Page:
- The US installed 5.6 GW DC new solar capacity in Q2/2023, led by 3.3 GW DC from the utility-scale solar
- Commercial and community solar segments declined YoY due to Interconnection delays, supply chain constraints and uncertainty over IRA
- Analysts expect the US to end 2023 as a record year for solar with 32 GW DC new capacity installed
As supply chain challenges abate and policies under Inflation Reduction Act (IRA) start to take hold, the Solar Energy Industries Association (SEIA) and Wood Mackenzie expect a record solar year for the US, forecasting the country to exit 2023 with 52% YoY growth to 32 GW DC new PV capacity installed.
A total of around 12 GW DC has already come online, comprising 6.1 GW DC in Q1 and 5.6 GW DC in Q2, which means analysts expect H2/2023 to add another 20 GW DC. By 2028, the cumulative capacity is likely to expand to 375 GW from 153 GW today, state analysts in the US Solar Market Insight Q3 2023 report.
The utility-scale segment added 3.3 GW DC in Q2/2023 while the residential segment contributed with 1.8 GW DC, both growing on a YoY basis. The commercial solar segment installed 9% less than last year with 345 MW DC, whereas community solar declined by 16% to 226 MW DC in the quarter.
Interconnection delays, supply chain constraints and uncertainty over IRA implementation played spoilsport for commercial and community solar segments, according to the report.
Yet, increasing energy prices in certain states is driving demand in the commercial solar market, and the sector is expected to grow by 11% in 2023.
Utility-scale solar pipeline stands at 90 GW DC, giving analysts visibility into the growth the country could achieve in the near future. Between 2023 and 2028, they forecast 172 GW DC new utility-scale capacity to come online even as the segment continues to face supply chain challenges.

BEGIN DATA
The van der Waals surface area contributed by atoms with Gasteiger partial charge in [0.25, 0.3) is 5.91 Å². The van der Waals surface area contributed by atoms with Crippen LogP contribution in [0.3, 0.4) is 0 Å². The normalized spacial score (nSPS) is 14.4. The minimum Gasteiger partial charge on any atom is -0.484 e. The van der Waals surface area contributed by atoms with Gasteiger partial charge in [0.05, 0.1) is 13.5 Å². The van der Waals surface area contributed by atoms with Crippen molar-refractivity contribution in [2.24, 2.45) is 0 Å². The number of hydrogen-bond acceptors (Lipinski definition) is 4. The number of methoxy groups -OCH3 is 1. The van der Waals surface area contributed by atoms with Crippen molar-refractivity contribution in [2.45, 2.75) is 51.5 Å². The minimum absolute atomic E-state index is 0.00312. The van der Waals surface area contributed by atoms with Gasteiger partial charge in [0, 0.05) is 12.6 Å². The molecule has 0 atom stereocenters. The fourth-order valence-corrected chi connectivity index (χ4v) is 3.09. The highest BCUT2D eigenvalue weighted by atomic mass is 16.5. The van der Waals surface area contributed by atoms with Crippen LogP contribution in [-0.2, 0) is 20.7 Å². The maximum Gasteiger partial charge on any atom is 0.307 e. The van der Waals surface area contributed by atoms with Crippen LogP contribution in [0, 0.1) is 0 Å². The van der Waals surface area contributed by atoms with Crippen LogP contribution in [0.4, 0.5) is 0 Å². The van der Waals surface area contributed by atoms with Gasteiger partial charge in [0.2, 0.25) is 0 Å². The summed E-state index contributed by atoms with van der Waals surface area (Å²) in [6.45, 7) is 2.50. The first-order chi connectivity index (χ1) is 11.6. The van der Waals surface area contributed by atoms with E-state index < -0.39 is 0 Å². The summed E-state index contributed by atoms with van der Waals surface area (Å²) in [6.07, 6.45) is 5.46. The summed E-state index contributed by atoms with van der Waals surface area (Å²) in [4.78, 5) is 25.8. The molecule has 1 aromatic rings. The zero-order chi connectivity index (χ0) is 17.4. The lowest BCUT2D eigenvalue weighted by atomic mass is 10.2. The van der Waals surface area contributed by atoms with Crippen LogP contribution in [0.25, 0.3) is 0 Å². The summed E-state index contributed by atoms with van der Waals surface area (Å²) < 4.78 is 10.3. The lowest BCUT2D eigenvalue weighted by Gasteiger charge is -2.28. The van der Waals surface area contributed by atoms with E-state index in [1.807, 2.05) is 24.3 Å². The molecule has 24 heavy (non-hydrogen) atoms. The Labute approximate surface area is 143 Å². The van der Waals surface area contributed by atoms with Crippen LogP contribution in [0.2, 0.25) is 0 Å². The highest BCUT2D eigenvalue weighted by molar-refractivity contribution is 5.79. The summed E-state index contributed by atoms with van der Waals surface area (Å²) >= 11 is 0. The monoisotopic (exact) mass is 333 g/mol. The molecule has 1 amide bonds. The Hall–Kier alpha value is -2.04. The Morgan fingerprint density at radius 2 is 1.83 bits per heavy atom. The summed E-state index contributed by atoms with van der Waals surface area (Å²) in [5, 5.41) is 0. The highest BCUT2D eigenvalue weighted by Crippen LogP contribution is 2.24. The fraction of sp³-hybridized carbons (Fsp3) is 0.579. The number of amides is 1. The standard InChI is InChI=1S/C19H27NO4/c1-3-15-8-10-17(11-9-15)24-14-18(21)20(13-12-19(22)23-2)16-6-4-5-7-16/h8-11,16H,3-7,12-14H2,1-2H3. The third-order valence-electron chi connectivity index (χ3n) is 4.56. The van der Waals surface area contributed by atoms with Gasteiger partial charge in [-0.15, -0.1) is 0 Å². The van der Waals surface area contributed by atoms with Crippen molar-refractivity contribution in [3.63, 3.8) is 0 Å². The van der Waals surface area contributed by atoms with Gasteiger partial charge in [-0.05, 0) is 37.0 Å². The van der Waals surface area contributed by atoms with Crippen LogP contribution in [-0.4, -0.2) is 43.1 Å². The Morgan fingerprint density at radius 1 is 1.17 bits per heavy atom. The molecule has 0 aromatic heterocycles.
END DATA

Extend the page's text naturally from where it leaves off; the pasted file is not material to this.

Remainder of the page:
If all the manufacturing capacity announced since the launch of the IRA comes online, it will lead to a total module manufacturing capacity of 108.5 GW by 2026, up from 10.6 GW at present. It should ease supply conditions over the next few years.
“But the IRA has yet to drive more solar projects through final stages of development, causing pipeline growth to stagnate,” reads the report. Analysts list a number of reasons for this including high interest rates, elevated hardware and labor costs, and increased local opposition to clean energy projects, along with uncertainty around qualifying and claiming IRA benefits.
“In the year since its passage, the IRA has undoubtedly caused a wave of optimism across the solar industry,” said Head of Global Solar at Wood Mackenzie, Michelle Davis. “Now the challenge becomes implementation — the industry is waiting for clarity on several IRA provisions before moving forward with solar investments.”
Source from Taiyang News
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